Her rendition of the Alfred Noyes poem "The Highwayman".
"Dante's Prayer" is another one.
Then there is "Ce He Mise le Ulaingt/The Two Trees". The lyrics are from a William Butler Yeats poem — but the singer's rendering of some of the bleak imagery, plus the beautiful melancholic pipe intro, is incredibly isolating.
"The Lady of Shalott" is another one. The whole song is beautifully rendered, gorgeously played, and poignant — but it's the last verse that can really do it because of a) the shift in the melody to bring the song to a close, ending exactly where your ear and heart wants it to and b) the true tragedy of the story — that if Elaine had come to Lancelot and professed her love, rather than simply pining away for him, the whole sordid mess with Guinevere, Arthur's death, and the fall of Camelot would never have happened.
And especially "The Dark Night of the Soul".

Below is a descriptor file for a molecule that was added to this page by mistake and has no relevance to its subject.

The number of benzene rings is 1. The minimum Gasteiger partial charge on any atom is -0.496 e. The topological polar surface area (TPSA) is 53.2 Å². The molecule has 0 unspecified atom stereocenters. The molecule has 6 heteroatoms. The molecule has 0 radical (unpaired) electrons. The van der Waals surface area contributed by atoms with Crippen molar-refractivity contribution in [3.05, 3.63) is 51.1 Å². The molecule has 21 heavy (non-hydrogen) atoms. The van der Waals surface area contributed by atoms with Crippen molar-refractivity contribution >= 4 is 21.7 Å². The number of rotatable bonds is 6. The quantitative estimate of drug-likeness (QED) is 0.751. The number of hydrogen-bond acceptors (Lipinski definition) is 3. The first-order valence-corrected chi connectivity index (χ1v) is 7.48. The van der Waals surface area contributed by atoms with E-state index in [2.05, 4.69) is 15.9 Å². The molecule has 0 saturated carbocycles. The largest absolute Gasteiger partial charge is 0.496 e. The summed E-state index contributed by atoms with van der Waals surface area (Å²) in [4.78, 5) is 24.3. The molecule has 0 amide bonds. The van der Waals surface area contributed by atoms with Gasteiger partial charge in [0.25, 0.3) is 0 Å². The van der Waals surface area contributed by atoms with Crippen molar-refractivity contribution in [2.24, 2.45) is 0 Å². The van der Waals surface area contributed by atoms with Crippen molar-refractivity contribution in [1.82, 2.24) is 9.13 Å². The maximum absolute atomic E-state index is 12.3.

A lot of her songs have elements of this, since many are based on old poems (or specifically, Irish ballads) which were tragedies — "Coventry Carol", "The English Ladye and the Knight", and Shakespearean passages set to music such as "Cymbeline" and "Prospero's Speech" (the high, ethereal voice, almost a descant, combined with the melancholy pipes and strings on that last one really does it). But there are also some surprise examples, such as her early piece "Standing Stones" (the moment where the lover's scream "disturbed the silent night" is especially visceral due to her forceful delivery of the line, followed by quite the wail of pipes) and "Skellig", the story of a dying monk passing on his knowledge and books to a younger brother of the order. Her latest album is in fact chock full of these: "The Sally Gardens", the title track "The Wind That Shakes the Barley", "The Death of Queen Jane", and "The Parting Glass"—not only sung as wistfully and mournfully as possible, but actually ended with the last line broken and choked out, followed by one last, gasping breathas if the singer had just died.